Per many of my latest blog posts, I’ve been guarded in my assessment of the market’s near-term probabilities. And while this week’s 2+% declines in the S&P and the Dow, and 3+% decline in the Nasdaq, support my assessment, if you had told me that come Friday’s close we’d be looking at a scenario that had tariffs ramped up on Chinese imports, and trade talks concluding with no followup on the calendar (although both sides dubbed this week “constructive” and vowed to continue negotiating), I’d have told you to look for a selloff easily doubling what actually occurred.
At one point this morning we were indeed very close (if not there) to doubling the week’s decline, however, and amazingly, a couple of “constructive” comments from negotiators on both sides, and a “constructive” tweet from the President, and money came barreling in — pushing the major averages solidly into the green on the day.
Under the circumstances, this morning’s log entry hasn’t received nearly enough hits from clients and subscribers; I’d say this one is required reading.
In fact, rather than have you click out to it, I’ll copy and paste it below. This suffices as “this week’s message”.
Have a great weekend!
As I type, the Dow future contract is pointing to a 90–pt decline at the open. Given the hike in tariffs overnight, Trump’s tweet this morning that essentially said there’s no rush and that tariffs are good, the potential for him to announce tariffs on European cars next week, the pending details on how China will retaliate, and the odds that the EU will respond aggressively to any hike in U.S. protectionism make the shallow depth of this morning’s futures’ selloff – not to mention the modest rally occurring in European equities (and the overnight rally in China [although I suspect state-backed buyers stepped in big time) – frankly, surreal!
The punditry is taking two base positions on this morning’s lack of reaction:
1. It was all fully priced in and, thus, the reality of it is a non-event, or, in the case of China and Europe, a buy-the-news event.
2. There’s absolutely going to be a deal, therefore, selling now would subject investors to an uncatchable whipsaw rally when the deal is announced.
As for #1, if that (it’s already priced in) is the correct assessment, my what a naïve (or, more kindly, sanguine) position (among traders) to what, should he stick with it, will be a most economically destructive decision by the President.
As for #2, I (for now) agree, although my own naiveté may be on display here. The assumption here is that – despite the content of his tweets – Trump indeed understands the economic risk he’s taking. If so, he’s then clearly making a political calculation; i.e., he believes that the economy’s strong enough, and that the stock market’s risen enough, to absorb the pain long enough to delay a deal until we get closer to the 2020 election; i.e., he’s looking for a strategically-timed trade deal to provide a market boost that’ll last into November 2020.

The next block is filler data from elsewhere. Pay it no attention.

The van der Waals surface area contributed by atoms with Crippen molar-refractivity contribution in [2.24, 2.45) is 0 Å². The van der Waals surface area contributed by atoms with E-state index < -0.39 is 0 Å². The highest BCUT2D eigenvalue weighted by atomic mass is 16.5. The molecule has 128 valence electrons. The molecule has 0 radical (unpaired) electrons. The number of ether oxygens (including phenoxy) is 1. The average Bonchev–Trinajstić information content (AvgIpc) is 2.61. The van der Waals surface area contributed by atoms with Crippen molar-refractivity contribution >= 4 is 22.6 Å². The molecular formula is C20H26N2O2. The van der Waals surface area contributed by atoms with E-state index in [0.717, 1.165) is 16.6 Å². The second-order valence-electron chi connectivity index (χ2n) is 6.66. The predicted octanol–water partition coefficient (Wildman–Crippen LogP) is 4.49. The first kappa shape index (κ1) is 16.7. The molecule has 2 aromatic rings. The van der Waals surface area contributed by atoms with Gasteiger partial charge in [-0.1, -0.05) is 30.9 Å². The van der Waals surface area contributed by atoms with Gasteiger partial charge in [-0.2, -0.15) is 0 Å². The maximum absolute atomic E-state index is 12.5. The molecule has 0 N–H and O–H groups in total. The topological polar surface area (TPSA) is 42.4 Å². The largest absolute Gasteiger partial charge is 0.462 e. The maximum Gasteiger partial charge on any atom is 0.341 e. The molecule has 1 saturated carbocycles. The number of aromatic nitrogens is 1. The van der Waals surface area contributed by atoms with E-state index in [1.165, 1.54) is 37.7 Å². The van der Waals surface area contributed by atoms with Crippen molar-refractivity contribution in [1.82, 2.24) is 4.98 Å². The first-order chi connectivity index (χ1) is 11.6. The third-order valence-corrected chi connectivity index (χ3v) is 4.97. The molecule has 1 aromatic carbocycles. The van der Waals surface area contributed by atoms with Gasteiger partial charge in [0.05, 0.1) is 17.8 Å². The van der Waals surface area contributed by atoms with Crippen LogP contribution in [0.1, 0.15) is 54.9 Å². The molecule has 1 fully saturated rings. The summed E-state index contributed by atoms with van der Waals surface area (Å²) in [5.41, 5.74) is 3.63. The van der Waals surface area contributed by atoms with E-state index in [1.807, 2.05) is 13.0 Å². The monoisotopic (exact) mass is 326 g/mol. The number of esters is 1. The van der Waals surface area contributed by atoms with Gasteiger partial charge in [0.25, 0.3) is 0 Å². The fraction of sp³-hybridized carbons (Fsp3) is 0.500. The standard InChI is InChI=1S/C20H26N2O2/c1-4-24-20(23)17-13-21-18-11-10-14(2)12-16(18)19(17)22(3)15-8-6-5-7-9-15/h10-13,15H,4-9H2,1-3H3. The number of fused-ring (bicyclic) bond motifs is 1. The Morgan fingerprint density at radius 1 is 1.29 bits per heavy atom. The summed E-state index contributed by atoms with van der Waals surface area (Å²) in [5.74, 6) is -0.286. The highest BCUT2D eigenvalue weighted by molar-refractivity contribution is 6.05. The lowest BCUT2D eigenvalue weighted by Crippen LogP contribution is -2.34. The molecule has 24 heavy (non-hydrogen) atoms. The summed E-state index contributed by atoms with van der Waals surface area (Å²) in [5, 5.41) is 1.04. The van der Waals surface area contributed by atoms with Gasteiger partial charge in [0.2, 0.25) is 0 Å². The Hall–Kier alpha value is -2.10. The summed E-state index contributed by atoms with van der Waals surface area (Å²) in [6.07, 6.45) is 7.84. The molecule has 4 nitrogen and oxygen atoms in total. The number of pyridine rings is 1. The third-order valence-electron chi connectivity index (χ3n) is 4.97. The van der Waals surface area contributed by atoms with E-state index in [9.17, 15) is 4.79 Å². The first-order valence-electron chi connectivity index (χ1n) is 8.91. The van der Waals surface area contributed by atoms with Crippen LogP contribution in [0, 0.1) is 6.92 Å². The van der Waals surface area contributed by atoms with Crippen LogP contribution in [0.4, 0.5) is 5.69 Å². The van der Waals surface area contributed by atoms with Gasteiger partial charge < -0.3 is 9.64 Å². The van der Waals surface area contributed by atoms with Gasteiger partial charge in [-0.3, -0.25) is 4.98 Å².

Given the uncertainty of immediate conditions (a market-moving tweet or comment can materialize without notice), I have Bloomberg TV playing in the background: The interviewees (market analysts) are amazingly sanguine; they’re talking about the overall solid state of the economy, favorable monetary conditions (easy central banks), likelihood of a deal (as negotiations are still ongoing), strong Q1 earnings, etc.. One analyst even dubbed it a buying opportunity.
My assessment of general conditions basically jibes with the punditry’s macro sentiment I just summarized. Although, I’m not viewing the latest at this point as a buying opportunity, and I do believe that conditions will on balance deteriorate further (our macro score has been on the decline lately) as long as the dark tariff cloud looms over the global economy.
Question now being, will tariff-removing trade deals (yes, deals, the EU is next) occur before conditions roll over into the red? If so, the whipsaw analogy is the right one. If not, said trade deals will indeed spark a rally, but it’ll be akin to the rallies heading into the past two recessions that took stocks to all-time highs just before rolling over into their respective bear markets.
Our job is to respond if/when we see odds favoring recession over continued expansion. For the moment, the pundits are correct, recession, and, therefore, protracted bear market, risk remains low; although, again, lasting protectionism will bring such favorable conditions to their end sooner than their time.